Skip to Content
Going Places

All Aboard NYC’s Communist Yacht Club

The Communal Luxury Yacht Club wants to making the joys of boating accessible to all.

6:00 AM EDT on July 1, 2023

Members of the yacht collective yank pulleys and use walkie-talkies.

Lori pulling the jib of the SV Rosa Lux. From left to right: Lori, Gavin, the author, Nathan, Loris (Tod Seelie / Hell Gate)

The Sailing Vessel Rosa Lux was finally at her summer home, a mooring at the Miramar Yacht Club in Sheepshead Bay. Four members of the Communal Luxury Yacht Club initially wanted to set sail at 9 a.m. on a Sunday in early June, but because of the boat's broken motor, we were dependent on the wind, which would be a safer bet around noon. We met near the club's dock, where de facto captain Gavin Schalliol spread out a nautical map on a picnic table and charted our plans for the day. We would leave, go out to Coney Island, and head back by 3 p.m. to avoid low tide. We weren't chatting long before an incredibly chipper woman came by to offer us Italian cookies. "They melt in your mouth!" she insisted; she didn't lie. Cookies consumed, we took a small motorboat to the mooring—like a valet service for marinas—and then finally climbed aboard. 

The boat's maiden summer voyage started with a mistake. "Surprise!" Schalliol yelled, as he realized the boat came off the mooring unexpectedly quickly. We moved slowly at first, navigating out of the small Sheepshead Bay channel into the Rockaway Inlet. We laughed at the names of other boats we passed—one just called "Sex Drive," another called "Chaos"—and took turns tacking and jibing, a process that required coordinated pulling and releasing of ropes on opposite sides of the cockpit. It became clear, quickly, that while one person technically could single-hand a boat this size, it was much easier as a collective. Schalliol had the lively and patient register of a kindergarten teacher as he quizzed other members of the collective on right-of-way water rules. 

Fifty years old, this ship is not in prime racing condition, but her sailors aren't exactly aiming for speed. For members of the loose sailing collective known as the Communal Luxury Yacht Club, the sloop represents a chance to practice autonomy. "The availability of cheap fiberglass boats is an opportunity for people to experiment and learn skills together," Schalliol said recently. To him and other members of the club, the boat is a vessel for freedom. 

Nathan keeps watch. (Tod Seelie / Hell Gate)

There is a rich tradition of anarchists and artists taking to America's waterways in search of a life outside capitalism, but Communal Luxury is more interested in making boating as a pastime accessible. While more adventurous boaters in New York have taken up full-time residence in its polluted creeks and waterways, the collective seeks to expand access to sailing while keeping the activity, at its core, a hobby and a luxury.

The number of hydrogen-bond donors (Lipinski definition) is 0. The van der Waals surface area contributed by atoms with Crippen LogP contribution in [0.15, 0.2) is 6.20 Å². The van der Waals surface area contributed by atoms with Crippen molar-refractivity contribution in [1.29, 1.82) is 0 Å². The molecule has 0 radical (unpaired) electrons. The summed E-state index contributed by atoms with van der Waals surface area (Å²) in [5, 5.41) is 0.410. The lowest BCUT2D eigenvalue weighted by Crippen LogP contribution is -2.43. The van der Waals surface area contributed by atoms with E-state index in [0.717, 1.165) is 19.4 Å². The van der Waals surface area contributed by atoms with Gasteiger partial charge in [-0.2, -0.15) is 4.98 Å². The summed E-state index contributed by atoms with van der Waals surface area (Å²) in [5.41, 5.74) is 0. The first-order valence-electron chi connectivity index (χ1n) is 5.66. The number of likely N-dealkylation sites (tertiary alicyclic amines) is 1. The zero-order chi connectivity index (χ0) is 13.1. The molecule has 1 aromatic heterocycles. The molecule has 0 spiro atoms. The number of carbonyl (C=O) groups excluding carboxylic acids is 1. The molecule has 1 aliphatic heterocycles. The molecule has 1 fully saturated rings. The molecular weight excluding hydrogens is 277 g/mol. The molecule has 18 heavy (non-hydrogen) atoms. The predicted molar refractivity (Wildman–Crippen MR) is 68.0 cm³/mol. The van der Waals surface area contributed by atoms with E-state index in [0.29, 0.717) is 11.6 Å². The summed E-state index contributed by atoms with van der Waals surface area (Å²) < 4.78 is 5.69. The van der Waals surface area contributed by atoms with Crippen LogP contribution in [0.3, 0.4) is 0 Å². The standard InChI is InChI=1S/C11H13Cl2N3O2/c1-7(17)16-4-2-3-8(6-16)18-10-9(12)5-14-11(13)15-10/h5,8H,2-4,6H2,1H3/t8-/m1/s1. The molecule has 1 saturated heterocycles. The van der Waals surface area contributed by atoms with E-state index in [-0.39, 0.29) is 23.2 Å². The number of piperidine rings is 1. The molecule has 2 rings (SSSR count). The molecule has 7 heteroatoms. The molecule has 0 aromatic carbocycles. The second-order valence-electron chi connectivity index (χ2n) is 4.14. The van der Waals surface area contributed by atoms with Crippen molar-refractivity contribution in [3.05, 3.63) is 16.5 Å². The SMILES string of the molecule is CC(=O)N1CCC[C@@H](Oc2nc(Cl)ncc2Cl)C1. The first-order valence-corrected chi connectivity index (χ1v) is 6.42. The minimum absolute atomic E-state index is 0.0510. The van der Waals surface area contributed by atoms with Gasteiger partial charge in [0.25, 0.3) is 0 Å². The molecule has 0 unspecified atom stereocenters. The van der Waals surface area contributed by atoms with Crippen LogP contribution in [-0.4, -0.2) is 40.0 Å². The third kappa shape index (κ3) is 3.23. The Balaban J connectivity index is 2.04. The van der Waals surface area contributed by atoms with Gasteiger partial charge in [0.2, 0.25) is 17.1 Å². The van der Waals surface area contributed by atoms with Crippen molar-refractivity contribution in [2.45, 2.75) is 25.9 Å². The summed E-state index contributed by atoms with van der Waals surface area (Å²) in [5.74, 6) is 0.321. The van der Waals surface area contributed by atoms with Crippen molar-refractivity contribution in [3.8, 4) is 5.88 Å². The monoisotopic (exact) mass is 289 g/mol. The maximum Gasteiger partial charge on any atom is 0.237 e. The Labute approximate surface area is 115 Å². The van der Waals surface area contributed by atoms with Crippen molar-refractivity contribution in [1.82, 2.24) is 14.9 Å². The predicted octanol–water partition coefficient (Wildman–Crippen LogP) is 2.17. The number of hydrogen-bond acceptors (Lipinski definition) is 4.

"'Communal Luxury' is a little bit tongue in cheek," Ben Leo, one of the group's founding members, said. "But it really is a communal luxury item. A huge part of it is community-building around leisure. We're not saving any lives here. We're not really making any grand statements. We're coming together and we're enjoying things that are outside of necessities in life." 

Schalliol underscored an inherent collectivism in sailing: "Boats are these self-contained living quarters where you can provision for it, you can have your own water and electrical systems on board." And if they pick up some life skills along the way to make their lives off the boat more independent, that’s a nice added bonus. "Sometimes I think, 'Oh, I really should learn how to fabricate stuff with wood,' or 'I really should learn how to fix up an electrical system,'" Schalliol said. "And that all sounds really boring. But if you do it on a boat, suddenly, it's fun." 

Left: Gavin takes notes in the Cruising Log. Right: the switches on the Rosa Lux. (Tod Seelie / Hell Gate)

The Rosa Lux (get it?) is a Pearson 30: a sailboat with a motor and thus "the ability to 'go both ways,'" as its manufacturer boasted in a 1975 brochure. It's a 30-foot craft with a deceptively large seven-foot cockpit, a "racer-cruiser" built for both speed and leisure. Pearson Yacht’s head designer William Shaw used it as his personal boat for years. Before Pearson ceased its production in 1981, the boat could easily fetch $35,000, especially with the addition of LectraSan toilets and custom sound systems. But like a copy of Fleetwood Mac's "Rumours," the boat was so heavily manufactured in the '70s that it’s surprisingly affordable today. "The Pierson 30 is a boat that some people sail across oceans, and [a former member] got it for $400" from a charity write-off boat auction site called Boat Angel, Schalliol recalled.

A few more things separate the collective's members from a typical yachting group. While the average age of boat ownership dipped a bit during the pandemic, likely owing to a desire to escape to the great outdoors, it still hovers well above 40. Even on the low end, boats can run their owners up at least $5,000 a year, and that's after the upfront cost of buying a damn boat. By contrast, Communal Luxury sailors are young, did not necessarily grow up learning to sail, and were not incredibly wealthy.